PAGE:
Manhattan

212-265-0110

White Plains | Springfield, NJ

212-969-9166

Woodbury | Hauppauge

631-265-3136

Looking At Neurotoxins In A Different Light

Author: Donald Tanenbaum DDS MPH - Board-Certified Orofacial Pain Specialist at New York TMJ & Orofacial Pain

Date: July 15, 2020

Over the course of the last several years, I’ve written many newsletters and patient blogs discussing the use and potential effectiveness of BOTOX® (neurotoxins) when dealing with TMJ and facial pain complaints.
In these commentaries, I often voiced my reluctance to offer BOTOX® (neurotoxins) as a first-line therapy when a patient’s suffering had, seemingly, been secondary to muscle-guarding and spasm. This was my bias because, for the most part, traditional treatment options predictably led to successful treatment outcomes.
With time on my hands during the recent quarantine, however, I had the opportunity to review the charts of patients who had not initially done well with what I thought would be an effective treatment. Many of these patients subsequently received BOTOX® injections and responded favorably. The question then became, what features of that patient’s profile could have been identified early on, prompting a different approach to early treatment efforts?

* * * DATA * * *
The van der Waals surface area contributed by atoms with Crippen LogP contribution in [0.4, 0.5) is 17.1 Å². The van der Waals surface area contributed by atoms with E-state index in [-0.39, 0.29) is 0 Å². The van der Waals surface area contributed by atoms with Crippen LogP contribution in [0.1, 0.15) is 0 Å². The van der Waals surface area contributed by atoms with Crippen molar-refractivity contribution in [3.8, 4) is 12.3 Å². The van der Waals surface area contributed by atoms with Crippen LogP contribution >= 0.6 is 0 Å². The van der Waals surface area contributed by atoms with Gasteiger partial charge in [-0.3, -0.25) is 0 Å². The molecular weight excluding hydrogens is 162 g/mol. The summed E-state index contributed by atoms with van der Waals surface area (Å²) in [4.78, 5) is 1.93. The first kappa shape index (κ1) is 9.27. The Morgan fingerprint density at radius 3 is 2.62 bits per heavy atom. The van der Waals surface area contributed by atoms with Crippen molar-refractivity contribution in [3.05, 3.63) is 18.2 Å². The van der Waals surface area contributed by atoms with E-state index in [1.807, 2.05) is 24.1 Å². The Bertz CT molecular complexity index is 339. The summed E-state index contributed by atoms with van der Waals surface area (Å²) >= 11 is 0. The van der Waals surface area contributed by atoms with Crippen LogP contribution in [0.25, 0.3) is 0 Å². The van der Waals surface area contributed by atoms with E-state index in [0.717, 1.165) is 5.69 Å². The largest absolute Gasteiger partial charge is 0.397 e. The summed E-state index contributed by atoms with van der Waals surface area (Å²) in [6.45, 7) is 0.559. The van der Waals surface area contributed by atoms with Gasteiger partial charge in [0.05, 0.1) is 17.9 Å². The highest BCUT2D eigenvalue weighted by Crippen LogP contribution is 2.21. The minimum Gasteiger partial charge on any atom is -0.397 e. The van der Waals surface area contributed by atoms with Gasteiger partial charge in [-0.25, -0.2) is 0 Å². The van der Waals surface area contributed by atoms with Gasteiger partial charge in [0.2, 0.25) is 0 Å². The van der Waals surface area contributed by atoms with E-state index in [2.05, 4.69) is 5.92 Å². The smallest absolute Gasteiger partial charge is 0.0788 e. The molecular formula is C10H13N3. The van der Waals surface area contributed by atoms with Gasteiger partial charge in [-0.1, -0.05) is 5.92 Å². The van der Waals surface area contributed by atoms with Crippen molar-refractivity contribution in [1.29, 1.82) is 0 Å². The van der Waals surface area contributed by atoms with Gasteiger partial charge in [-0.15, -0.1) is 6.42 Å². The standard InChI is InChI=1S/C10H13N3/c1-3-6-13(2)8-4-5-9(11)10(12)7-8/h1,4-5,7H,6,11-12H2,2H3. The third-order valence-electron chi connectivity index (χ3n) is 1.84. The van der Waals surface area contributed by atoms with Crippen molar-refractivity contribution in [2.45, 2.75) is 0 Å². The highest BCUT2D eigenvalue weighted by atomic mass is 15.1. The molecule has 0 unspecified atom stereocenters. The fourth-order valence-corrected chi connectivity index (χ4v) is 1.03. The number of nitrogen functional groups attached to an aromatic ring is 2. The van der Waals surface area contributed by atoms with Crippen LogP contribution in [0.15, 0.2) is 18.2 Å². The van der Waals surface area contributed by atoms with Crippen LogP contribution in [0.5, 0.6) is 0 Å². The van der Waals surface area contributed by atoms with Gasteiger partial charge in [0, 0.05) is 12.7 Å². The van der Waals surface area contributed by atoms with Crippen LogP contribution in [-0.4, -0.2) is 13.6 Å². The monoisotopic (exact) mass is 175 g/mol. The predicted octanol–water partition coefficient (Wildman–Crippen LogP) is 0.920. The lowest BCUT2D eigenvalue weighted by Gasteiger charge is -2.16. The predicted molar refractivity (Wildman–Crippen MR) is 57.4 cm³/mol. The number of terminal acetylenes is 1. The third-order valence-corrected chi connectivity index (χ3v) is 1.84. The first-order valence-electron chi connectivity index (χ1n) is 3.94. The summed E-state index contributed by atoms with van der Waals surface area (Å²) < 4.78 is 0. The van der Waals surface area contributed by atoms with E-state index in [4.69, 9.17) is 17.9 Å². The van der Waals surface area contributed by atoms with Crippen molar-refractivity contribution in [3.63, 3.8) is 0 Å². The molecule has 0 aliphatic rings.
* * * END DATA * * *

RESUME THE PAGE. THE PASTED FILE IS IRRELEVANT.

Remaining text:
Before sharing one such patient profile, it is important to remember that BOTOX® (a neurotoxin) has the potential to address muscle and nerve-driven pain complaints by (A) Binding to motor neurons and inhibiting the release of acetylcholine and by (B) Reducing the release of pain-inducing neuropeptides by sensory nerves, respectively.
In essence, two very different types of pain-driving mechanisms can be tuned down with neurotoxins.
After a careful review of a number of patient charts, it became clear that many of those patients who failed first-line therapy directed towards muscles were probably misdiagnosed. Although clinically, their muscles appeared to be the culprits, the muscle pain and dysfunction evidenced was likely the result of a primary neuropathic pain origin.
With that realization in mind, the search for the neuropathic pain origin was all that remained to understand the symptom profile and clinical presentation. Potential suspects included a history of life traumas such as PTSD, chemo and radiation therapy, insomnia, eating disorders with purging, long-term use of stimulants such as Adderal, Strattera, Concerta, etc., event-associated orofacial traumas, and those specific to dental treatment inclusive of wisdom tooth extraction and implant placement.
All of the above have the potential to upset the trigeminal system leading to the complaint of pain.

 

Case Study: Brenda
Brenda, a 47-year-old female, presented this past year with a TMJ and orofacial pain history dating back three years following a ski accident and the onset of jaw pain. Despite some limited home care, her right-sided jaw tension and pain, temporalis headaches, and limited jaw motion persisted.